Remanufacturing is the process whereby some components of used products are disassembled, cleaned, reprocessed, inspected, and then reassembled to be used again. Consumer awareness, oversight from non-governmental organizations, and legislative pressures have encouraged manufacturers to produce green and eco-friendly products, and thus, more and more manufacturers now build reverse channels to recycle used products for remanufacturing. However, rather than environmental concerns, the economic benefits that accompany remanufacturing is the main consideration for manufacturers. Because of decrements in the costs associated with raw material production, a remanufacturing system provides an opportunity to reduce not only the environmental burden but also production costs. According to a recent report by Global Industry Analysts (2010), global automotive manufacturing is growing, and by 2015, it is forecasted to reach US$104.8 billion. Such a strong growth in remanufacturing is also present in other industries, such as toner and inkjet cartridges, electrical equipments, consumer electronics, and furniture (Hauser and Lund, 2008). In practice, it is important for manufacturers to adjust their sales strategies in response to the introduction of remanufacturing. For instance, the large personal computer manufacturer, HP Inc., has adopted a remanufacturing program called “HP Renew Program” for recycling and selling the remanufactured or refurbished products. Its remanufacturing program certifies that the remanufactured products performing well and can substitute new products at lower prices, and it also provides warranty and service for the remanufactured products. Thus far, not all HP's competitors have followed suit, and therefore, the consumers must choose between remanufactured and new products based on product information of prices and service offerings. In the context of this business model, a comparative investigation of price and service for new versus remanufactured products is useful for manufacturers as well as retailers, as it should provide valuable insights into the interactions between price and service, sales decisions, and performance. To the best of our knowledge, all the previous studies examining remanufacturing are models that only consider the remanufactured product while ignoring the competition, or they are competitive models with a single price attribute. In this study, we incorporate the competitive nature of products and service into our supply chain model of a common retailer and two manufacturers. One manufacturer produces the new product, and the other produces the remanufactured product under the framework of product competition. In our model, we analyze the effects of competition, and thus, we consider four competitive interactions: the presence of price and service competition, price competition only, and service competition only as well as the absence of both price and service competition. Note that the interaction with both price and service competition can be viewed as a general model such that the demand functions, chain members' profit functions, and equilibrium decisions for other interactions can be obtained from this competitive model. Our analyses reveal that when remanufacturing leads to more cost-savings, the remanufacturer will provide a higher service level to the customers than the traditional manufacturer. Moreover, production cost always has negative effects on the chain members' decisions; however, the effects of the costs of recycling and service investment on equilibrium decisions depend on the intensities of price and service competition, especially in determining the new-product manufacturer's equilibrium decisions. Comparing the different interactions, we find that in the presence of competition, the manufacturer has an incentive to remanufacture, yet the opposite is the case in the absence of competition. Moreover, for the retailer, price competition generally enhances profits from the remanufactured product, and thus benefits the remanufacturer. Meanwhile, service competition is profitable for the retailer yet detrimental to both manufacturers. However, the remanufacturer is likely to engage in service competition when cost-savings from remanufacturing are significant or recycling costs are low. Moreover, remanufacturing is an effective strategy in a highly price-sensitive market, even in the absence of price competition. The remainder of this paper is organized as follows. Section 2 surveys the related literature while emphasizing the contribution of our work. In Section 3, we formalize price- and service-sensitive market demands and chain members' profit functions, and we derive their best response functions. Then, we solve for the member equilibrium decisions under the four competitive interactions. Section 4 presents analytical analyses of chain members' equilibrium decisions with respect to the cost parameters, and then it describes numerical studies that examine the effects of cost- and demand-related parameters on chain members' equilibrium profits. The final section concludes with a brief summary, including suggestions for future research.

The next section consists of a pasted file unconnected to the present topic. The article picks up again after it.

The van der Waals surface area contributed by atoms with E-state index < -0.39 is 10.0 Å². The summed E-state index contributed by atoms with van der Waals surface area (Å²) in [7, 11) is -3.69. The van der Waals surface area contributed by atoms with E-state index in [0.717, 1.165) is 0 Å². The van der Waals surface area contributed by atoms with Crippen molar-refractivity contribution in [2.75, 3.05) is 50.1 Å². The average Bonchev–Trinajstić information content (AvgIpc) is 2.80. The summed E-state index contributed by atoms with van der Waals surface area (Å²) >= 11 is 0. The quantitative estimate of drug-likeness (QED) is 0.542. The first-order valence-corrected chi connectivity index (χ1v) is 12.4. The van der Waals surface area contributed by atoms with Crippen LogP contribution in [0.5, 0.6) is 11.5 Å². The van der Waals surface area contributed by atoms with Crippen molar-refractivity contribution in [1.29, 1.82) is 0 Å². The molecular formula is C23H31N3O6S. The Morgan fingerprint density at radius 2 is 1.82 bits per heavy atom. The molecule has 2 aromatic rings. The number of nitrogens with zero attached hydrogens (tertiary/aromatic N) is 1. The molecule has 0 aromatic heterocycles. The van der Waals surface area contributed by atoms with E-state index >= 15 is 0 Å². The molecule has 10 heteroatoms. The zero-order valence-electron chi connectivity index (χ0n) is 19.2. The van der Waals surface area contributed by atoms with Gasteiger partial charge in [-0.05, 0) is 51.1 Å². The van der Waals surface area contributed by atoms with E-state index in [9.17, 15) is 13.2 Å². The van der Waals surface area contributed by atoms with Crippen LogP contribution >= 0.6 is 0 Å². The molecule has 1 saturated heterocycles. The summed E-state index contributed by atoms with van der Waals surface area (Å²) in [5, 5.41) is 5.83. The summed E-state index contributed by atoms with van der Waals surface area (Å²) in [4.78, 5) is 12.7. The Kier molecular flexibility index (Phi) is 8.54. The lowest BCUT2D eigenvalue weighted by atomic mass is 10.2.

نتیجه گیری انگلیسی
In this study, we proposed a supply chain model with a common retailer and two manufacturers—one manufacturer produces a new product and the other produces a remanufactured product. Both manufacturers provide service for their products, and the retailer determines the prices of the products for the market, which is incentive in terms of price and service. Four competitive interactions are considered: no price and service competition, price competition only, service competition only, and both price and service competition. Furthermore, our model enables us to examine the influences of price and service competition on chain members' interactions with respect to decisions and profitabilities. Our contribution is substantive as no prior research has considered service competition in a closed-loop supply chain with remanufacturing. More importantly, our results also provide guidelines for choosing marketing strategies for price and service decisions under different interactions. Our analysis yields the following insights. The intensities of price and service competition affect the trends in equilibrium decisions with respect to recycling cost and service investment, especially for the new-product manufacturer's equilibrium decisions. The remanufacturer delegates more effort to remanufacturing under competition, while the reverse is hold without competition. Price and service have different impacts on chain members' profits. Price competition generally increases the remanufacturer's and the retailer's profit from the remanufactured product because of lower cost of that product. Service competition is profitable for the retailer yet detrimental to both manufacturers; this is because service costs are born by the manufacturers. However, if cost-savings are significant and recycling cost is low, remanufacturing is an effective strategy for the remanufacturer under service competition with the traditional manufacturer. Moreover, remanufacturing is also beneficial to the remanufacturer under a highly price-sensitive market, even in the absence of price competition.